February 9, 2010

Does "Minimalist Government" Exist?

The thoughts just keep on rolling! But I think this will be the last one on "Minimalist" philosophies for a while because I have some other things to talk to you about.

Let me remind you that I am still working through these things. As far as I can figure it, a Minimalist is the ultimate clutter reducer. Leo Babauta describes it this way: “Minimalism isn’t about having or doing nothing – it’s about making room in your life for the things you love doing most. In this way, by getting rid of all the clutter in our lives – physical clutter and commitments – we are freeing ourselves, so that we can focus on what truly matters, and not all the extra crap people tend to do and have for no good reason”. You can read some more interesting discussions on that here, here and here. Note: Use your right-click and "Open in New Tab" feature on Firefox so you don't get lost and forget to finish this article that started you off.

As I said before, Leo takes things further than I am willing to go. But these philosophies fit quite well with Buddhism and Christianity because both discourage fondness for (and clinging to) possessions. Minimalism seems to be a state of mind. That means it will have an effect on just about every aspect of your life.

Is there such a thing as Minimalist government? Frankly, the terms create an oxymoron. By its nature today, government is big, bulky, cumbersome and pervasive. Minimalism could conceivably lead its practitioner to anarchy, where there is no government and everyone does what is right in their own minds. That would lead to chaos and violence, so anarchy is right out.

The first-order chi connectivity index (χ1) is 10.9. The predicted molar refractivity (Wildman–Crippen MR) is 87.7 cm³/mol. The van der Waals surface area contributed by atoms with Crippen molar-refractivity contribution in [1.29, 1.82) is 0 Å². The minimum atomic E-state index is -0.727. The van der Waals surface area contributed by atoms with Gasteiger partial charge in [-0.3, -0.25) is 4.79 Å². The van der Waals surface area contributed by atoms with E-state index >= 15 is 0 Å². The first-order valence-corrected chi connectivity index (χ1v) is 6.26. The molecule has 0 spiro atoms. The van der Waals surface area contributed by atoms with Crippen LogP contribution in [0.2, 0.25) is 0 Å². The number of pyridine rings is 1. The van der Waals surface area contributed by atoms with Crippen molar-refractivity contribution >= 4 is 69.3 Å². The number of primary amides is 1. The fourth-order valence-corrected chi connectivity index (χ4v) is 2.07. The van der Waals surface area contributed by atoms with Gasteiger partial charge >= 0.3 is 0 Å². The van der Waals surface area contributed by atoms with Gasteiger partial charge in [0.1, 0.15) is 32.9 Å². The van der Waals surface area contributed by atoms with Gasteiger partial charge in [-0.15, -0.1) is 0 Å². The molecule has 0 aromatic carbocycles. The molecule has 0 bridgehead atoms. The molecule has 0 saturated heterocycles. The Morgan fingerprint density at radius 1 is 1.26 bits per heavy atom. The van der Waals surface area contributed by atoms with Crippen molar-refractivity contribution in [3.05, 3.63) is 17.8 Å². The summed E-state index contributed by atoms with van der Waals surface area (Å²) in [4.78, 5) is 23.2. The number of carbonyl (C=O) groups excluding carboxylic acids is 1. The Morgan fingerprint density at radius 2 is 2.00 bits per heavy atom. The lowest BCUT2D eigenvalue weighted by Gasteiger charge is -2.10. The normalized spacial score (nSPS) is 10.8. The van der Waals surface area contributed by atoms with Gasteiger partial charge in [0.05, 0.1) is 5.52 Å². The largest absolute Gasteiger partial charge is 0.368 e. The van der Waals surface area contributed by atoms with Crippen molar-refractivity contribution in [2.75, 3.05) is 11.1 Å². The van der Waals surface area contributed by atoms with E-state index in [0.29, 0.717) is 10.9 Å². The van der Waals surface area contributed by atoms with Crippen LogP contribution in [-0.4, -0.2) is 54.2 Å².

Leftism, or liberalism, in the USA is only slightly better than anarchy. But liberal government keeps getting bigger and more invasive, eventually collapsing under its own weight. It seems to me that an honest Minimalist would want to shun liberalism. The "green" movement, with its pseudo-religious chant of "reduce your carbon footprint" is liberalism in action, creating more government involvement and intrusion in our lives. You want to live "green", fine. But don't force the rest of us to buy into any of your philosophies with unnecessary laws.

Also, vegetarians are, in my experience, usually liberals as well. Hey, if you do not want to eat meat or any animal products at all ("vegans"), that's up to you. That's your choice. It's not my choice. By the way, did you notice that some of your teeth care called "canine"? Yep, your teeth are made for eating meat. That means you have no right to pretend to be morally superior to those of us who use our teeth in the way that they were designed. So, I don't want you telling me what I can eat, and I do not want the government making more and more laws to force me to act in a manner that is "green" enough, capice?

Bluntly, an intellectually and emotionally honest Minimalist would become a Conservative. We want to conserve the Constitution of the United States. We want to help people, but do not want to create reliance on the government. We want less government. Less is better. And that fits quite well in with a Minimalist philosophy.

Addendum: Jim DeMint reportedly said on February 18, 2010, ""Reducing the size and scope of the fed government is the only way to truly cut spending."


Chad said...

Colorado Springs. While the HuffPo and Denver Post bemoan how "horrible" it is here because of the voters voting against tax increases, and some services are being cut, in reality there's not much difference.

I especially love that they're turning off half the streetlights. That's saving a ton of money, and hopefully will be letting people see the stars better again.

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